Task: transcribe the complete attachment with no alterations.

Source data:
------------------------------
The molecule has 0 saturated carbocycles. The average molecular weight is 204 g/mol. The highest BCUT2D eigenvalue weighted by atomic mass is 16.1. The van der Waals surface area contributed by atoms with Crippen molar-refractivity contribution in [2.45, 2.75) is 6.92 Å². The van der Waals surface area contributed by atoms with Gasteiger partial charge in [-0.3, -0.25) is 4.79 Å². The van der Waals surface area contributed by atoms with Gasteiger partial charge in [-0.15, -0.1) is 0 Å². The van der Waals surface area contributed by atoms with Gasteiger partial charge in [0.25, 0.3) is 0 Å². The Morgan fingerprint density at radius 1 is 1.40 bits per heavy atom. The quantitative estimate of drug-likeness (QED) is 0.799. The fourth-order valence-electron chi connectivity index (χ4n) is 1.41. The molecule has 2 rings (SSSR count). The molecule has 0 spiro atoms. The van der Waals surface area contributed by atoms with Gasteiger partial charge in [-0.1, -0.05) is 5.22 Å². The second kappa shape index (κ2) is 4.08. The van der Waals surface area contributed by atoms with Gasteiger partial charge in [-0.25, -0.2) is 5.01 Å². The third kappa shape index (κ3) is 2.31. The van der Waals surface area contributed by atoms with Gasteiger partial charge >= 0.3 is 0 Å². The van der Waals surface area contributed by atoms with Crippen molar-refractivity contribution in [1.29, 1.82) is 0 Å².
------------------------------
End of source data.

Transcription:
The molecule has 0 saturated carbocycles. The average molecular weight is 204 g/mol. The highest BCUT2D eigenvalue weighted by atomic mass is 16.1. The van der Waals surface area contributed by atoms with Crippen molar-refractivity contribution in [2.45, 2.75) is 6.92 Å². The van der Waals surface area contributed by atoms with Gasteiger partial charge in [-0.3, -0.25) is 4.79 Å². The van der Waals surface area contributed by atoms with Gasteiger partial charge in [-0.15, -0.1) is 0 Å². The van der Waals surface area contributed by atoms with Gasteiger partial charge in [0.25, 0.3) is 0 Å². The Morgan fingerprint density at radius 1 is 1.40 bits per heavy atom. The quantitative estimate of drug-likeness (QED) is 0.799. The fourth-order valence-electron chi connectivity index (χ4n) is 1.41. The molecule has 2 rings (SSSR count). The molecule has 0 spiro atoms. The van der Waals surface area contributed by atoms with Gasteiger partial charge in [-0.1, -0.05) is 5.22 Å². The second kappa shape index (κ2) is 4.08. The van der Waals surface area contributed by atoms with Gasteiger partial charge in [-0.25, -0.2) is 5.01 Å². The third kappa shape index (κ3) is 2.31. The van der Waals surface area contributed by atoms with Gasteiger partial charge >= 0.3 is 0 Å². The van der Waals surface area contributed by atoms with Crippen molar-refractivity contribution in [1.29, 1.82) is 0 Å².